The chancellor says the government has already given money to councils for free school meals in school holidays.
Rishi Sunak adds that the narrative that the government voted against free school meals is not fair, as they provide them in term time.
He also says they are “absolutely committed” to making sure vulnerable children do not go hungry.
But councils say the money they were given over summer had to be spent within 12 weeks.
Footballer Marcus Rashford’s campaign has built pressure on ministers to feed poorer and vulnerable children directly during school holidays in England.
Some Conservative MPs have expressed concerns that extending this to school holidays would mean families become dependent in the long term on government-funded meals.
“We’ve invested billions of pounds in universal credit and housing allowances,” Rishi Sunak tells BBC Radio 1 Newsbeat.
“We’ve got to be able to trust local councils to make decisions for their people.”
He adds: “We have provided recourses for local authorities to help in a targeted way the most vulnerable children that they need to look after.”
By BBC Reality Check
Prime Minister Boris Johnson told the BBC yesterday: “There’s £63m specifically to help deal with holiday hunger and with pressure on families,” referring to payments made to local authorities in June.
The Local Government Association, which represent councils, agrees this type of funding is the best way of reaching children who need food support.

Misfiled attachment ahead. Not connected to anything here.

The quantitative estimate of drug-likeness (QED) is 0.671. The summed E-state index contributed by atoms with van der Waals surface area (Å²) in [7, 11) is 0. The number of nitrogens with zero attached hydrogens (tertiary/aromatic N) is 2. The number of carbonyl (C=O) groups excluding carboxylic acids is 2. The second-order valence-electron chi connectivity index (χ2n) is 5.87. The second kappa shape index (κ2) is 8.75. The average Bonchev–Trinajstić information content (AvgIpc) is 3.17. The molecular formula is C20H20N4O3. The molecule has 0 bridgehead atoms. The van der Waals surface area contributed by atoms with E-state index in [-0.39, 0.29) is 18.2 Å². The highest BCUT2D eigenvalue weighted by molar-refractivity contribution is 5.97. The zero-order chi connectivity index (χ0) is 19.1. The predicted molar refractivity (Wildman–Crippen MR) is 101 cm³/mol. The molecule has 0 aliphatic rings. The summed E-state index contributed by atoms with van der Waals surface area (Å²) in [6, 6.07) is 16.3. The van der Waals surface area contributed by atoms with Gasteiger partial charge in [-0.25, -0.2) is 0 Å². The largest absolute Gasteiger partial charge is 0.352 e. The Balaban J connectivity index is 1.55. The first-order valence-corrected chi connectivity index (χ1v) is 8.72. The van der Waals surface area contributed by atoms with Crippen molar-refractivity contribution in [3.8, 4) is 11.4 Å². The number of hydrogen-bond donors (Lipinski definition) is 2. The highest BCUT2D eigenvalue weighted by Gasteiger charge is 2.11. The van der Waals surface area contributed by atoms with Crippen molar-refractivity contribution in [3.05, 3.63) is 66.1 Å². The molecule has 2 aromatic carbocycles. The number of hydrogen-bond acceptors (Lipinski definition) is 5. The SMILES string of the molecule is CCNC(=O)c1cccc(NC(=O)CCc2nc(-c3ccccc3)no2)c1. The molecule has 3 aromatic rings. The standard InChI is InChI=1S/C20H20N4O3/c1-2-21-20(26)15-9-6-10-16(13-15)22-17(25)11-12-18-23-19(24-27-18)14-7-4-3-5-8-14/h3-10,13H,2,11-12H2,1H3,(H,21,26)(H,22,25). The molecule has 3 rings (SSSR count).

However, the £63m was for a “local welfare assistance fund” to “assist those struggling to afford food and other essentials” and was not just to feed children.
Guidance for the funding stated that the government “anticipates that most of the funding will be spent within 12 weeks”, meaning that it was expected to have been spent before the end of September.
In England, children living in households on income-related benefits (such as universal credit) are eligible for free school meals, as long as their annual household income does not go over £7,400 after tax, not including welfare payments.
This is the same in Wales and Scotland, while in Northern Ireland the cap is set at £14,000 a year.
If a child is eligible, their parent or guardian can claim at any age – from pre-school to further education.
In England and Scotland, all infant state school pupils (those in reception, year 1 and year 2) can get free school meals during term time – regardless of their household income.
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